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Clock

clockstimepiecemechanical clock
The verge (or crown wheel) escapement is the earliest known type of mechanical escapement, the mechanism in a mechanical clock that controls its rate by allowing the gear train to advance at regular intervals or 'ticks'.
A major advance occurred with the invention of the verge escapement, which made possible the first mechanical clocks around 1300 in Europe, which kept time with oscillating timekeepers like balance wheels.

Escapement

detent escapementCross-beat escapementduplex escapements
The verge (or crown wheel) escapement is the earliest known type of mechanical escapement, the mechanism in a mechanical clock that controls its rate by allowing the gear train to advance at regular intervals or 'ticks'.
The invention of the first all-mechanical escapement, the verge escapement, in 13th-century Europe initiated a change in timekeeping methods from continuous processes, such as the flow of water in water clocks, to repetitive oscillatory processes, such as the swing of pendulums, which could yield more accuracy.

Pocket watch

pocketwatchfob watchwatch fob
Verge escapements were used from the 14th century until the mid 19th century in clocks and pocketwatches.
Up to the 1720s, almost all watch movements were based on the verge escapement, which had been developed for large public clocks in the 14th century.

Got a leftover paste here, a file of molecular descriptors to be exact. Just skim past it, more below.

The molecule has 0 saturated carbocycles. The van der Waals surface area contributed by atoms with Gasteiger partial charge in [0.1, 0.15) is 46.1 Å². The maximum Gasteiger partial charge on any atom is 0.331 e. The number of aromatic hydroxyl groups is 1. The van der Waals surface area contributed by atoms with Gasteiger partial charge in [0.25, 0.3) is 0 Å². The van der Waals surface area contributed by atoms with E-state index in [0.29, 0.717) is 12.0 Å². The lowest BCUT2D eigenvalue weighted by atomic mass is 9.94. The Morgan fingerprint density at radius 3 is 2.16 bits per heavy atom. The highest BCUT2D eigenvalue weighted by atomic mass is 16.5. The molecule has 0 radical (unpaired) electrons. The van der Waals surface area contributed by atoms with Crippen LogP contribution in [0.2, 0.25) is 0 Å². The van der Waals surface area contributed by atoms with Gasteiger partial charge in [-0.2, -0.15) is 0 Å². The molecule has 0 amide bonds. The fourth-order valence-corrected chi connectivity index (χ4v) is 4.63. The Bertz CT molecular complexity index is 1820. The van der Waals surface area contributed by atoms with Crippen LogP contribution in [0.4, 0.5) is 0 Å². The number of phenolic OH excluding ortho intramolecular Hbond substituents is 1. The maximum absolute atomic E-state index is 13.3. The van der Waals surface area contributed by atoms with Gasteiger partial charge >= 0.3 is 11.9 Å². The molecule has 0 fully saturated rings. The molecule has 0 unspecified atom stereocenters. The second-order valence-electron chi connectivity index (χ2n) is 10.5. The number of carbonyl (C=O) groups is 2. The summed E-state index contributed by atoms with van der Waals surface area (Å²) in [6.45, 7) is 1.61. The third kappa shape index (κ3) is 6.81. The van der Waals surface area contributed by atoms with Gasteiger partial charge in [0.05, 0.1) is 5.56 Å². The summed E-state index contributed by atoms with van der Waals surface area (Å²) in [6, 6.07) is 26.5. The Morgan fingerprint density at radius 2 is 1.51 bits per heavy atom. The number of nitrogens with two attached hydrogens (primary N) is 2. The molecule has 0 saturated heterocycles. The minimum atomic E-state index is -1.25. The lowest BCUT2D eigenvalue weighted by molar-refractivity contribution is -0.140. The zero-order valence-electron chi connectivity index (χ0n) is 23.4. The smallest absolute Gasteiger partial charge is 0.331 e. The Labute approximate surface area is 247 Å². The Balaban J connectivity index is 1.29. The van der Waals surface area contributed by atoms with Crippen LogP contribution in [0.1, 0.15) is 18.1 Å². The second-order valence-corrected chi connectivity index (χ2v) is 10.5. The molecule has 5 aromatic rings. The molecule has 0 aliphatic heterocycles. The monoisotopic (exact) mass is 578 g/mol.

Balance wheel

foliotcompensation balanceauxiliary temperature compensation
They kept time by using the verge escapement to drive the foliot, a primitive type of balance wheel, causing it to oscillate back and forth.
It is an improved version of the foliot, an early inertial timekeeper consisting of a straight bar pivoted in the center with weights on the ends, which oscillates back and forth.

Pendulum

pendulumssimple pendulumpendula
This caused a shift from measuring time by continuous processes, such as the flow of liquid in water clocks, to repetitive, oscillatory processes, such as the swing of pendulums, which had the potential to be more accurate.
The existing clock movement, the verge escapement, made pendulums swing in very wide arcs of about 100°.

Pendulum clock

regulator clockClock pendulumregulator
The verge was only used briefly in pendulum clocks before it was replaced by the anchor escapement, invented around 1660 and widely used beginning in 1680.
The introduction of the pendulum, the first harmonic oscillator used in timekeeping, increased the accuracy of clocks enormously, from about 15 minutes per day to 15 seconds per day leading to their rapid spread as existing 'verge and foliot' clocks were retrofitted with pendulums.

Balance spring

hairspringisochronousbalance spring or "hair spring
A similar increase in accuracy in verge watches followed the introduction of the balance spring in 1658.
Before that time, balance wheels or foliots without springs were used in clocks and watches, but they were very sensitive to fluctuations in the driving force, causing the timepiece to slow down as the mainspring unwound.